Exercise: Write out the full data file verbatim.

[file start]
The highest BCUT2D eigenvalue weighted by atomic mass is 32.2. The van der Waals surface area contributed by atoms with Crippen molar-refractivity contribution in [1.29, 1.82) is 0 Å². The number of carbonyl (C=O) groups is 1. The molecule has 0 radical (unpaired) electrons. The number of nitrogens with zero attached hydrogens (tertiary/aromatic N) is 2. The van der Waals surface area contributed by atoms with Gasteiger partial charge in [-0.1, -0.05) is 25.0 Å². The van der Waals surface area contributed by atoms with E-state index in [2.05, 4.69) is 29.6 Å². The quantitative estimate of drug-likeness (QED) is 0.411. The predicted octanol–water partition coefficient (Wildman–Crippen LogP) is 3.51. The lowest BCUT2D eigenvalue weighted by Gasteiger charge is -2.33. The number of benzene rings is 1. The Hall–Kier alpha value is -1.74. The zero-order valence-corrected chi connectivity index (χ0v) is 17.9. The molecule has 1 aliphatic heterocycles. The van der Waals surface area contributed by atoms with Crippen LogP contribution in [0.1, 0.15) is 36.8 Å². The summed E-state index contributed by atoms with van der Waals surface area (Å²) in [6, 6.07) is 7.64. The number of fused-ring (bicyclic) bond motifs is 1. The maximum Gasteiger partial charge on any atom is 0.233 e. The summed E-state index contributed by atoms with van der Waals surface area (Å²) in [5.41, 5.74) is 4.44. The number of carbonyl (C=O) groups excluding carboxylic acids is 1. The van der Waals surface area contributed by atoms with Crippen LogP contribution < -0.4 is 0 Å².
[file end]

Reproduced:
The highest BCUT2D eigenvalue weighted by atomic mass is 32.2. The van der Waals surface area contributed by atoms with Crippen molar-refractivity contribution in [1.29, 1.82) is 0 Å². The number of carbonyl (C=O) groups is 1. The molecule has 0 radical (unpaired) electrons. The number of nitrogens with zero attached hydrogens (tertiary/aromatic N) is 2. The van der Waals surface area contributed by atoms with Gasteiger partial charge in [-0.1, -0.05) is 25.0 Å². The van der Waals surface area contributed by atoms with E-state index in [2.05, 4.69) is 29.6 Å². The quantitative estimate of drug-likeness (QED) is 0.411. The predicted octanol–water partition coefficient (Wildman–Crippen LogP) is 3.51. The lowest BCUT2D eigenvalue weighted by Gasteiger charge is -2.33. The number of benzene rings is 1. The Hall–Kier alpha value is -1.74. The zero-order valence-corrected chi connectivity index (χ0v) is 17.9. The molecule has 1 aliphatic heterocycles. The van der Waals surface area contributed by atoms with Crippen LogP contribution in [0.1, 0.15) is 36.8 Å². The summed E-state index contributed by atoms with van der Waals surface area (Å²) in [6, 6.07) is 7.64. The number of fused-ring (bicyclic) bond motifs is 1. The maximum Gasteiger partial charge on any atom is 0.233 e. The summed E-state index contributed by atoms with van der Waals surface area (Å²) in [5.41, 5.74) is 4.44. The number of carbonyl (C=O) groups excluding carboxylic acids is 1. The van der Waals surface area contributed by atoms with Crippen LogP contribution < -0.4 is 0 Å².